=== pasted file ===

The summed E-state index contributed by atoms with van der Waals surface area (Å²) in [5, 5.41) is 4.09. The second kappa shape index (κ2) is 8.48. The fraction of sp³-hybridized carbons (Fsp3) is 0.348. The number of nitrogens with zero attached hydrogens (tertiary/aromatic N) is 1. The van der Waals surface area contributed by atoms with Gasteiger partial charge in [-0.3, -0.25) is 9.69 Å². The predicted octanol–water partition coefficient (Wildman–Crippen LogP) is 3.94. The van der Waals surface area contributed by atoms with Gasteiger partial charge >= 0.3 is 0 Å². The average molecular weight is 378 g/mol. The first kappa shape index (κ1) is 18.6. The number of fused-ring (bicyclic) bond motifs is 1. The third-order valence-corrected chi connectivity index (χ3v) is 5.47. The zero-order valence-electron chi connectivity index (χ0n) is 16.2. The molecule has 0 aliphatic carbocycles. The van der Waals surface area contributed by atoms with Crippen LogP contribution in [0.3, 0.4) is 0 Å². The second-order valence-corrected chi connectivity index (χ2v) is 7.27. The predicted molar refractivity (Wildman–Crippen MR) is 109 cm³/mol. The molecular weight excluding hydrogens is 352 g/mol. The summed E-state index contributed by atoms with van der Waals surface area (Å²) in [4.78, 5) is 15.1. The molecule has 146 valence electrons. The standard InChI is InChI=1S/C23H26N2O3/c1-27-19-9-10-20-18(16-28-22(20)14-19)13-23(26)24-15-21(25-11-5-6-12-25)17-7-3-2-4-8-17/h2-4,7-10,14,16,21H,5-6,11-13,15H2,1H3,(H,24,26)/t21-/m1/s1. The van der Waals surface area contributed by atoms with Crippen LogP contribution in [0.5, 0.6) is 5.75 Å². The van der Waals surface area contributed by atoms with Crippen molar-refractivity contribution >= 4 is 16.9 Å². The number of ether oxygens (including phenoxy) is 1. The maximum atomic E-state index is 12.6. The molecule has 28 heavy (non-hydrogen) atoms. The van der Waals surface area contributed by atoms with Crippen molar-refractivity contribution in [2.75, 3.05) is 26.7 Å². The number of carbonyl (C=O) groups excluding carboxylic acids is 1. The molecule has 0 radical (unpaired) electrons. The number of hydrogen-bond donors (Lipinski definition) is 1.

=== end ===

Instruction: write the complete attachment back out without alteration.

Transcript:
The summed E-state index contributed by atoms with van der Waals surface area (Å²) in [5, 5.41) is 4.09. The second kappa shape index (κ2) is 8.48. The fraction of sp³-hybridized carbons (Fsp3) is 0.348. The number of nitrogens with zero attached hydrogens (tertiary/aromatic N) is 1. The van der Waals surface area contributed by atoms with Gasteiger partial charge in [-0.3, -0.25) is 9.69 Å². The predicted octanol–water partition coefficient (Wildman–Crippen LogP) is 3.94. The van der Waals surface area contributed by atoms with Gasteiger partial charge >= 0.3 is 0 Å². The average molecular weight is 378 g/mol. The first kappa shape index (κ1) is 18.6. The number of fused-ring (bicyclic) bond motifs is 1. The third-order valence-corrected chi connectivity index (χ3v) is 5.47. The zero-order valence-electron chi connectivity index (χ0n) is 16.2. The molecule has 0 aliphatic carbocycles. The van der Waals surface area contributed by atoms with Crippen LogP contribution in [0.3, 0.4) is 0 Å². The second-order valence-corrected chi connectivity index (χ2v) is 7.27. The predicted molar refractivity (Wildman–Crippen MR) is 109 cm³/mol. The molecular weight excluding hydrogens is 352 g/mol. The summed E-state index contributed by atoms with van der Waals surface area (Å²) in [4.78, 5) is 15.1. The molecule has 146 valence electrons. The standard InChI is InChI=1S/C23H26N2O3/c1-27-19-9-10-20-18(16-28-22(20)14-19)13-23(26)24-15-21(25-11-5-6-12-25)17-7-3-2-4-8-17/h2-4,7-10,14,16,21H,5-6,11-13,15H2,1H3,(H,24,26)/t21-/m1/s1. The van der Waals surface area contributed by atoms with Crippen LogP contribution in [0.5, 0.6) is 5.75 Å². The van der Waals surface area contributed by atoms with Crippen molar-refractivity contribution >= 4 is 16.9 Å². The number of ether oxygens (including phenoxy) is 1. The maximum atomic E-state index is 12.6. The molecule has 28 heavy (non-hydrogen) atoms. The van der Waals surface area contributed by atoms with Crippen molar-refractivity contribution in [2.75, 3.05) is 26.7 Å². The number of carbonyl (C=O) groups excluding carboxylic acids is 1. The molecule has 0 radical (unpaired) electrons. The number of hydrogen-bond donors (Lipinski definition) is 1.